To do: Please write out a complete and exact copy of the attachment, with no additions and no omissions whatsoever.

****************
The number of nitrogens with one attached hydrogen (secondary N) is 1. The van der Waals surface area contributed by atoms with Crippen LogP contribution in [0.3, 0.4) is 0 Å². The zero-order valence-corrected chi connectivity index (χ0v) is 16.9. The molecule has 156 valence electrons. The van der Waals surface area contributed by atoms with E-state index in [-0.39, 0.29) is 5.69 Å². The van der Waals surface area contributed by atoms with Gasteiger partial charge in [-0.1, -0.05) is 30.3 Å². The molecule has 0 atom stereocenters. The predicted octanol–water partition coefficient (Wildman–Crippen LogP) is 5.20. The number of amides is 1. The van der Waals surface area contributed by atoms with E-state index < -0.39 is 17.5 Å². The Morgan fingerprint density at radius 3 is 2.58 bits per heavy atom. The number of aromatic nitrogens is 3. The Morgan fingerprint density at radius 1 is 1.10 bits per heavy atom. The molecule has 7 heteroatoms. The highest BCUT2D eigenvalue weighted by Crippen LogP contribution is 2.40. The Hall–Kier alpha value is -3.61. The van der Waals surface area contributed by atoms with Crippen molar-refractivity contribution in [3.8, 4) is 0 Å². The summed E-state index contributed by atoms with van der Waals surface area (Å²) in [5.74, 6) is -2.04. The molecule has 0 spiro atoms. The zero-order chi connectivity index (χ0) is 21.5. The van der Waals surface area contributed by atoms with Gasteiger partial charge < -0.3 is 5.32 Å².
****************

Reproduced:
The number of nitrogens with one attached hydrogen (secondary N) is 1. The van der Waals surface area contributed by atoms with Crippen LogP contribution in [0.3, 0.4) is 0 Å². The zero-order valence-corrected chi connectivity index (χ0v) is 16.9. The molecule has 156 valence electrons. The van der Waals surface area contributed by atoms with E-state index in [-0.39, 0.29) is 5.69 Å². The van der Waals surface area contributed by atoms with Gasteiger partial charge in [-0.1, -0.05) is 30.3 Å². The molecule has 0 atom stereocenters. The predicted octanol–water partition coefficient (Wildman–Crippen LogP) is 5.20. The number of amides is 1. The van der Waals surface area contributed by atoms with E-state index < -0.39 is 17.5 Å². The Morgan fingerprint density at radius 3 is 2.58 bits per heavy atom. The number of aromatic nitrogens is 3. The Morgan fingerprint density at radius 1 is 1.10 bits per heavy atom. The molecule has 7 heteroatoms. The highest BCUT2D eigenvalue weighted by Crippen LogP contribution is 2.40. The Hall–Kier alpha value is -3.61. The van der Waals surface area contributed by atoms with Crippen molar-refractivity contribution in [3.8, 4) is 0 Å². The summed E-state index contributed by atoms with van der Waals surface area (Å²) in [5.74, 6) is -2.04. The molecule has 0 spiro atoms. The zero-order chi connectivity index (χ0) is 21.5. The van der Waals surface area contributed by atoms with Gasteiger partial charge < -0.3 is 5.32 Å².